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Editorial: Make the Economic Dialogue propel structural reforms in Japan, U.S.

While Japan and the U.S. agreed on the general framework for future talks at the first meeting of the Japan-U.S. Economic Dialogue held in Tokyo on April 18, discussions on specific issues were put off to the next meetings.


Vice President Mike Pence indicated at the news conference held after the meeting that the U.S. is keen on concluding a bilateral free trade agreement (FTA) in the future. Secretary of Commerce Wilbur Ross also stated at a separate meeting with Minister of Economy, Trade and Industry Hiroshige Seko that he would like to see the bilateral discussions “embodied in an agreement in some form.” The U.S. will probably come up with various demands at meetings between government ministries and cabinet members from now on.


Even if Japan does engage in negotiations for a bilateral accord, it should take the agreements reached between the two countries during the TPP talks as a baseline. It is also necessary to continue to look into the possibility of effectuating the TPP accord by the 11 members minus the U.S., so that the TPP will not disintegrate after the U.S.’s withdrawal.


Both Japan and the United States are being called upon to seek not just short-term results but also mid- to long-term structural reforms that will bring mutual benefits.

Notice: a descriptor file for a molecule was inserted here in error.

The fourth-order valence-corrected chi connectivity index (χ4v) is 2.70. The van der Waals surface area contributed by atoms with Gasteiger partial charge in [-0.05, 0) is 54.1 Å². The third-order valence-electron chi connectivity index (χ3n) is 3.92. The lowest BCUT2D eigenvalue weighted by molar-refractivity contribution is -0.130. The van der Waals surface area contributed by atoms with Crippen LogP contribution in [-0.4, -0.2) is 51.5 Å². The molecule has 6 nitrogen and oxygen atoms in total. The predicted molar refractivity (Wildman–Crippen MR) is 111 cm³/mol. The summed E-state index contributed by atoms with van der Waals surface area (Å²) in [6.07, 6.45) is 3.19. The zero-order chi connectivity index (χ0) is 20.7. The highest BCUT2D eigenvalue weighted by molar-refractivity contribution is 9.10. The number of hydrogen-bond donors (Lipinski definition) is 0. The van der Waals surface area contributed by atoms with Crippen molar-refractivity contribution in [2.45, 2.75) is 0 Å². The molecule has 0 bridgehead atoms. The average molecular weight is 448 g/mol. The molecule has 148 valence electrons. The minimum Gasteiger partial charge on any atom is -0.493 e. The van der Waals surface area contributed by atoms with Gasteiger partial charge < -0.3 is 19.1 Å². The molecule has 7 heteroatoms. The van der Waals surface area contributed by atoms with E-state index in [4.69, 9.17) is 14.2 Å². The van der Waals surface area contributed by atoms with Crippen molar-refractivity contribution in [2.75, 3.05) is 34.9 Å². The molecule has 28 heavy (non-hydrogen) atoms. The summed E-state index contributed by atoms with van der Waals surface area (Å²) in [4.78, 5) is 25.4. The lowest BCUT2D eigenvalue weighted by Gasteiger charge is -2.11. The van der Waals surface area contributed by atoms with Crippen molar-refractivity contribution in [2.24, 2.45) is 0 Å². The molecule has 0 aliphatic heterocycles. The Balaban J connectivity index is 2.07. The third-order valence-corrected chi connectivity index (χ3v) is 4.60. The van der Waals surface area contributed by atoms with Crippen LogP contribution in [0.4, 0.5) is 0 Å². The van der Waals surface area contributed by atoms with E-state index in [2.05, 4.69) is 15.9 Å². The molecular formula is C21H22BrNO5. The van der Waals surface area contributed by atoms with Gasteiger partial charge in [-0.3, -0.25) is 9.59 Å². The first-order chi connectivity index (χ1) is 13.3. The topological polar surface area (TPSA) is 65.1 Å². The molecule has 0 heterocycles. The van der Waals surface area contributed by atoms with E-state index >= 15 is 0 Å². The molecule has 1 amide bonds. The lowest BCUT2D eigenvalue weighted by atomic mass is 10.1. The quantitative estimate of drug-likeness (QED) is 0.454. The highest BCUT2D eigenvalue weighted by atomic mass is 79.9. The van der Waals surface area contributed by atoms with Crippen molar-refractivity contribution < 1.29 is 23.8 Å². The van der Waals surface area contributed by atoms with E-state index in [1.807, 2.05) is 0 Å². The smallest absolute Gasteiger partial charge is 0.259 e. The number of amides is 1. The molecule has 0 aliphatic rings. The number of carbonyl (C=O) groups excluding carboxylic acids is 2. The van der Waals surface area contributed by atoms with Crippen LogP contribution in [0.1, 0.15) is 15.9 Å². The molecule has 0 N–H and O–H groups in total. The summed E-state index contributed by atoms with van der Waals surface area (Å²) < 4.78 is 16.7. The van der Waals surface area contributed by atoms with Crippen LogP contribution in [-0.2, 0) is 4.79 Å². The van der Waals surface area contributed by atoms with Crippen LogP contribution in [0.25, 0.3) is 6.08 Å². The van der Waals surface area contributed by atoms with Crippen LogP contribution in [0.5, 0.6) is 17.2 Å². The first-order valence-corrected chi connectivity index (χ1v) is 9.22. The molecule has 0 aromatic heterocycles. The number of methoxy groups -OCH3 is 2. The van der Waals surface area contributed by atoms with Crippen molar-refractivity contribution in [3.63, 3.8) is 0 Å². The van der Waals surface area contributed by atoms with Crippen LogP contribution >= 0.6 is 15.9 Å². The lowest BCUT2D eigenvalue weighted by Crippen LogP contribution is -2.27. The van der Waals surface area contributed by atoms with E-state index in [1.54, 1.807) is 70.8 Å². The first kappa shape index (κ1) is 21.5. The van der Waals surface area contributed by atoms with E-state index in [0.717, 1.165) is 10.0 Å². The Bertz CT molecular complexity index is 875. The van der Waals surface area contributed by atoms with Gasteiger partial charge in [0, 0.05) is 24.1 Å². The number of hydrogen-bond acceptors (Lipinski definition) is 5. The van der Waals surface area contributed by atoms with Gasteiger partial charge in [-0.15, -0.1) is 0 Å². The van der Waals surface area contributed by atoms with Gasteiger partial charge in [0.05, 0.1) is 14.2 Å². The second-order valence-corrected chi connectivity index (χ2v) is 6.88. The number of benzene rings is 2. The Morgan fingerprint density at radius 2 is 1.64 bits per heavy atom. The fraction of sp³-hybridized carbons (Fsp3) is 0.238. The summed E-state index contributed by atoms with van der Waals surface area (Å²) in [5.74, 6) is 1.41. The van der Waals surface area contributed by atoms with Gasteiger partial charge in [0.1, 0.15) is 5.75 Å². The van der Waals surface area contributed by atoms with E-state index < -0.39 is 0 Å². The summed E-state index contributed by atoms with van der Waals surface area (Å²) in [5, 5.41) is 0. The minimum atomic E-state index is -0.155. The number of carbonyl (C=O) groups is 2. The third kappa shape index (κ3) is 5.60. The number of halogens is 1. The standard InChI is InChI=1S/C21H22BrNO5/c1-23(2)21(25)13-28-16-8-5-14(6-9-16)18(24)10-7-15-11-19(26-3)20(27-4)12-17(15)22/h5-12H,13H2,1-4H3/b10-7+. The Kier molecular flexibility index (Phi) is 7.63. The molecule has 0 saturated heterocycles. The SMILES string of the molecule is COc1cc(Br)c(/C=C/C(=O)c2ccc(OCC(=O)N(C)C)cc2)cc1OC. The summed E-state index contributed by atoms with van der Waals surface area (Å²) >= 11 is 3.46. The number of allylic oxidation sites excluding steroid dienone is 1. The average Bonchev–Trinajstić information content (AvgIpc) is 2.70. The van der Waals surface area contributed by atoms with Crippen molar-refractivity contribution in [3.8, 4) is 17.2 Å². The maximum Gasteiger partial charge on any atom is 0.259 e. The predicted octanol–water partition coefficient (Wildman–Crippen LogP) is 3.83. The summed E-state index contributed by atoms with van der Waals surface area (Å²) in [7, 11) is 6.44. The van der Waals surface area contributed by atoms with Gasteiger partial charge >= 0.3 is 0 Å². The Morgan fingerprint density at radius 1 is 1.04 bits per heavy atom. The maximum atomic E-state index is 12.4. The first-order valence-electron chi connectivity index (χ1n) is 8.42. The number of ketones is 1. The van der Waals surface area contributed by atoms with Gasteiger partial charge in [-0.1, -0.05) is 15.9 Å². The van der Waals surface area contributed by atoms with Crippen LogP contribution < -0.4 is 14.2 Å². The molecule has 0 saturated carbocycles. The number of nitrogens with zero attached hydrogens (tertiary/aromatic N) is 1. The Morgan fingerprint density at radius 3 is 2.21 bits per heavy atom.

The Trump administration is emphasizing the creation of jobs and the revitalization of manufacturing industries. However, even if it is able to restore jobs for a time through pressure on private companies and protectionist trade measures, the gains will be short lived.


Job creation will require fundamental structural reforms in the job market through such policies as occupational training and education to shift workers from low-productivity to high-productivity sectors.


Japan also needs to realize autonomous economic growth that does not rely on monetary and fiscal policies and other pump-priming measures. It is essential to undertake structural reforms in employment, agriculture, social security, and other sectors facing strong resistance. Inasmuch as the two countries have kicked off this Economic Dialogue, we hope that they will engage in talks with lofty goals. (Abridged)

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